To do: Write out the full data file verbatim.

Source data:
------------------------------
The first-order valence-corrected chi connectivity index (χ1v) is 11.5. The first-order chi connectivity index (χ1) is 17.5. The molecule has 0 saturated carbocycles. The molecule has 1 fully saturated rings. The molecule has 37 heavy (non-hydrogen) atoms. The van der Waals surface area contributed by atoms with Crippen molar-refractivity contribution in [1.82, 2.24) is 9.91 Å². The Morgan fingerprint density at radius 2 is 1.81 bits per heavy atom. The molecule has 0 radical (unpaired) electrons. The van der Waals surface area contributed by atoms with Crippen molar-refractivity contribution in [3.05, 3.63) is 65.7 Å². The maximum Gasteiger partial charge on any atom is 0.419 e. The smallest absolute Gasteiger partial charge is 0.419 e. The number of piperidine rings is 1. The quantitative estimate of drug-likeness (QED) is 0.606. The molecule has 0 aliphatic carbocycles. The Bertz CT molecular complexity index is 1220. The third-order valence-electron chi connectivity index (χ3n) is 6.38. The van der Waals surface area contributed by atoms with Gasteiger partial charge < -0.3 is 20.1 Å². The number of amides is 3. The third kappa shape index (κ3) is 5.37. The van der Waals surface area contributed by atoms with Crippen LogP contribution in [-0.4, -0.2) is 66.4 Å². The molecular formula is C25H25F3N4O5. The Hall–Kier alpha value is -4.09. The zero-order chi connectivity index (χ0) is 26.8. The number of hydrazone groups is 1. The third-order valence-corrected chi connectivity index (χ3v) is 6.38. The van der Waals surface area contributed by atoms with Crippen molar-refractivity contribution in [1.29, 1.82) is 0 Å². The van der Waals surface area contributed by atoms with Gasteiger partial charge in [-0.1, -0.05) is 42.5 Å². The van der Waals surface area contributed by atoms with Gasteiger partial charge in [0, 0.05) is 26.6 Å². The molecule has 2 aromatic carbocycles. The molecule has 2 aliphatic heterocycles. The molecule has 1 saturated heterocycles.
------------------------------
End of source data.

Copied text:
The first-order valence-corrected chi connectivity index (χ1v) is 11.5. The first-order chi connectivity index (χ1) is 17.5. The molecule has 0 saturated carbocycles. The molecule has 1 fully saturated rings. The molecule has 37 heavy (non-hydrogen) atoms. The van der Waals surface area contributed by atoms with Crippen molar-refractivity contribution in [1.82, 2.24) is 9.91 Å². The Morgan fingerprint density at radius 2 is 1.81 bits per heavy atom. The molecule has 0 radical (unpaired) electrons. The van der Waals surface area contributed by atoms with Crippen molar-refractivity contribution in [3.05, 3.63) is 65.7 Å². The maximum Gasteiger partial charge on any atom is 0.419 e. The smallest absolute Gasteiger partial charge is 0.419 e. The number of piperidine rings is 1. The quantitative estimate of drug-likeness (QED) is 0.606. The molecule has 0 aliphatic carbocycles. The Bertz CT molecular complexity index is 1220. The third-order valence-electron chi connectivity index (χ3n) is 6.38. The van der Waals surface area contributed by atoms with Gasteiger partial charge < -0.3 is 20.1 Å². The number of amides is 3. The third kappa shape index (κ3) is 5.37. The van der Waals surface area contributed by atoms with Crippen LogP contribution in [-0.4, -0.2) is 66.4 Å². The molecular formula is C25H25F3N4O5. The Hall–Kier alpha value is -4.09. The zero-order chi connectivity index (χ0) is 26.8. The number of hydrazone groups is 1. The third-order valence-corrected chi connectivity index (χ3v) is 6.38. The van der Waals surface area contributed by atoms with Crippen molar-refractivity contribution in [1.29, 1.82) is 0 Å². The van der Waals surface area contributed by atoms with Gasteiger partial charge in [-0.1, -0.05) is 42.5 Å². The van der Waals surface area contributed by atoms with Gasteiger partial charge in [0, 0.05) is 26.6 Å². The molecule has 2 aromatic carbocycles. The molecule has 2 aliphatic heterocycles. The molecule has 1 saturated heterocycles.